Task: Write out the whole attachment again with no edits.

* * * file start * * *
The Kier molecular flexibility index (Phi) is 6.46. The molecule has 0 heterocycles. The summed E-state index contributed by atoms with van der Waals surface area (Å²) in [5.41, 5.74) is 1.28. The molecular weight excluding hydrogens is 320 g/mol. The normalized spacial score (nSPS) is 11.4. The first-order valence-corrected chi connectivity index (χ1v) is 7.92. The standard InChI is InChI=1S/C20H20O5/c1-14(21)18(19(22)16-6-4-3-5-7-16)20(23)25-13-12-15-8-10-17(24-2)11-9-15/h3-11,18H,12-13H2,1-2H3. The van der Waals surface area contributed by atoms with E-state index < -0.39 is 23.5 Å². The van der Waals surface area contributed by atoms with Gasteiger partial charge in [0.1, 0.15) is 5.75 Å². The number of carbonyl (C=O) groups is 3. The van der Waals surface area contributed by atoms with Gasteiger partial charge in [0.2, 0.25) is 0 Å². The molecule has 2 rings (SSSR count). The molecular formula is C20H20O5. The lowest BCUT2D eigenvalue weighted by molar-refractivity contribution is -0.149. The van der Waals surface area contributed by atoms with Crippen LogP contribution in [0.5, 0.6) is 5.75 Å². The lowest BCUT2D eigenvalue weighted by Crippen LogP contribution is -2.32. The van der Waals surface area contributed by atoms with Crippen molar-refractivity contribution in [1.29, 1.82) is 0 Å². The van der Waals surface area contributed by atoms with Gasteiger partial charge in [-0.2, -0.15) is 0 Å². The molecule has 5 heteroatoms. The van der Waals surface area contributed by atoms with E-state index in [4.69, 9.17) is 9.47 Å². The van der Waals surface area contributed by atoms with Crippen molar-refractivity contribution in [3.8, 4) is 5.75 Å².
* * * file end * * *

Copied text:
The Kier molecular flexibility index (Phi) is 6.46. The molecule has 0 heterocycles. The summed E-state index contributed by atoms with van der Waals surface area (Å²) in [5.41, 5.74) is 1.28. The molecular weight excluding hydrogens is 320 g/mol. The normalized spacial score (nSPS) is 11.4. The first-order valence-corrected chi connectivity index (χ1v) is 7.92. The standard InChI is InChI=1S/C20H20O5/c1-14(21)18(19(22)16-6-4-3-5-7-16)20(23)25-13-12-15-8-10-17(24-2)11-9-15/h3-11,18H,12-13H2,1-2H3. The van der Waals surface area contributed by atoms with E-state index < -0.39 is 23.5 Å². The van der Waals surface area contributed by atoms with Gasteiger partial charge in [0.1, 0.15) is 5.75 Å². The number of carbonyl (C=O) groups is 3. The van der Waals surface area contributed by atoms with Gasteiger partial charge in [0.2, 0.25) is 0 Å². The molecule has 2 rings (SSSR count). The molecular formula is C20H20O5. The lowest BCUT2D eigenvalue weighted by molar-refractivity contribution is -0.149. The van der Waals surface area contributed by atoms with Crippen LogP contribution in [0.5, 0.6) is 5.75 Å². The lowest BCUT2D eigenvalue weighted by Crippen LogP contribution is -2.32. The van der Waals surface area contributed by atoms with Crippen molar-refractivity contribution in [1.29, 1.82) is 0 Å². The van der Waals surface area contributed by atoms with Gasteiger partial charge in [-0.2, -0.15) is 0 Å². The molecule has 5 heteroatoms. The van der Waals surface area contributed by atoms with E-state index in [4.69, 9.17) is 9.47 Å². The van der Waals surface area contributed by atoms with Crippen molar-refractivity contribution in [3.8, 4) is 5.75 Å².